The content of this article is intended to provide a general guide to the subject matter. Specialist advice should be sought about your specific circumstances.

To print this article, all you need is to be registered on

Click to Login as an existing user or Register so you can print this article.

In association with
Up-coming Events Search
Font Size:
Mondaq on Twitter
Register for Access and our Free Biweekly Alert for
This service is completely free. Access 250,000 archived articles from 100+ countries and get a personalised email twice a week covering developments (and yes, our lawyers like to think you’ve read our Disclaimer).
Email Address
Company Name
Confirm Password
Mondaq Topics -- Select your Interests
 Law Performance
 Law Practice
 Media & IT
 Real Estate
 Wealth Mgt
Asia Pacific
European Union
Latin America
Middle East
United States
Worldwide Updates
Check to state you have read and
agree to our Terms and Conditions

Terms & Conditions and Privacy Statement (the Website) is owned and managed by Mondaq Ltd and as a user you are granted a non-exclusive, revocable license to access the Website under its terms and conditions of use. Your use of the Website constitutes your agreement to the following terms and conditions of use. Mondaq Ltd may terminate your use of the Website if you are in breach of these terms and conditions or if Mondaq Ltd decides to terminate your license of use for whatever reason.

Use of

You may use the Website but are required to register as a user if you wish to read the full text of the content and articles available (the Content). You may not modify, publish, transmit, transfer or sell, reproduce, create derivative works from, distribute, perform, link, display, or in any way exploit any of the Content, in whole or in part, except as expressly permitted in these terms & conditions or with the prior written consent of Mondaq Ltd. You may not use electronic or other means to extract details or information about’s content, users or contributors in order to offer them any services or products which compete directly or indirectly with Mondaq Ltd’s services and products.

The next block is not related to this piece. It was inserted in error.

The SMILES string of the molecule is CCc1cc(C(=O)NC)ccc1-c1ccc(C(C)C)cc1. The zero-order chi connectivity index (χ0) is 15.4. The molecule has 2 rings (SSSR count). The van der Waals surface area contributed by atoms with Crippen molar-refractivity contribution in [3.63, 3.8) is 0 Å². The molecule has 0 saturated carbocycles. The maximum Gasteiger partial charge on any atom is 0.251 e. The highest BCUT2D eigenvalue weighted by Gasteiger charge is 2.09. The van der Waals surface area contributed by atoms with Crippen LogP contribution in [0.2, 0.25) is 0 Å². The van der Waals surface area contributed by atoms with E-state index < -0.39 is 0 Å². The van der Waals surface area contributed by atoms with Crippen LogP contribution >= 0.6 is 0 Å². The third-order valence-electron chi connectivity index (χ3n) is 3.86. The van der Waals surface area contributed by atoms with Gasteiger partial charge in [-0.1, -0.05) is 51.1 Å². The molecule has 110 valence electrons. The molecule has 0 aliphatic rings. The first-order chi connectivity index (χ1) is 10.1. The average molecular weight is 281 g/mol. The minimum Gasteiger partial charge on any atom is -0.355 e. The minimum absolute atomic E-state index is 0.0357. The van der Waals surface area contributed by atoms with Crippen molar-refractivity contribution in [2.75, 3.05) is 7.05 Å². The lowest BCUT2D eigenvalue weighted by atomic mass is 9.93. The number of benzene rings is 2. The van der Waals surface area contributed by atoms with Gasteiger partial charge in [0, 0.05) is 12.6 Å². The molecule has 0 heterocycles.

Mondaq Ltd and/or its respective suppliers make no representations about the suitability of the information contained in the documents and related graphics published on this server for any purpose. All such documents and related graphics are provided "as is" without warranty of any kind. Mondaq Ltd and/or its respective suppliers hereby disclaim all warranties and conditions with regard to this information, including all implied warranties and conditions of merchantability, fitness for a particular purpose, title and non-infringement. In no event shall Mondaq Ltd and/or its respective suppliers be liable for any special, indirect or consequential damages or any damages whatsoever resulting from loss of use, data or profits, whether in an action of contract, negligence or other tortious action, arising out of or in connection with the use or performance of information available from this server.

The documents and related graphics published on this server could include technical inaccuracies or typographical errors. Changes are periodically added to the information herein. Mondaq Ltd and/or its respective suppliers may make improvements and/or changes in the product(s) and/or the program(s) described herein at any time.


Mondaq Ltd requires you to register and provide information that personally identifies you, including what sort of information you are interested in, for three primary purposes:

  • To allow you to personalize the Mondaq websites you are visiting.
  • To enable features such as password reminder, newsletter alerts, email a colleague, and linking from Mondaq (and its affiliate sites) to your website.
  • To produce demographic feedback for our information providers who provide information free for your use.

Mondaq (and its affiliate sites) do not sell or provide your details to third parties other than information providers. The reason we provide our information providers with this information is so that they can measure the response their articles are receiving and provide you with information about their products and services.

If you do not want us to provide your name and email address you may opt out by clicking here .

If you do not wish to receive any future announcements of products and services offered by Mondaq by clicking here .

Information Collection and Use

We require site users to register with Mondaq (and its affiliate sites) to view the free information on the site. We also collect information from our users at several different points on the websites: this is so that we can customise the sites according to individual usage, provide 'session-aware' functionality, and ensure that content is acquired and developed appropriately. This gives us an overall picture of our user profiles, which in turn shows to our Editorial Contributors the type of person they are reaching by posting articles on Mondaq (and its affiliate sites) – meaning more free content for registered users.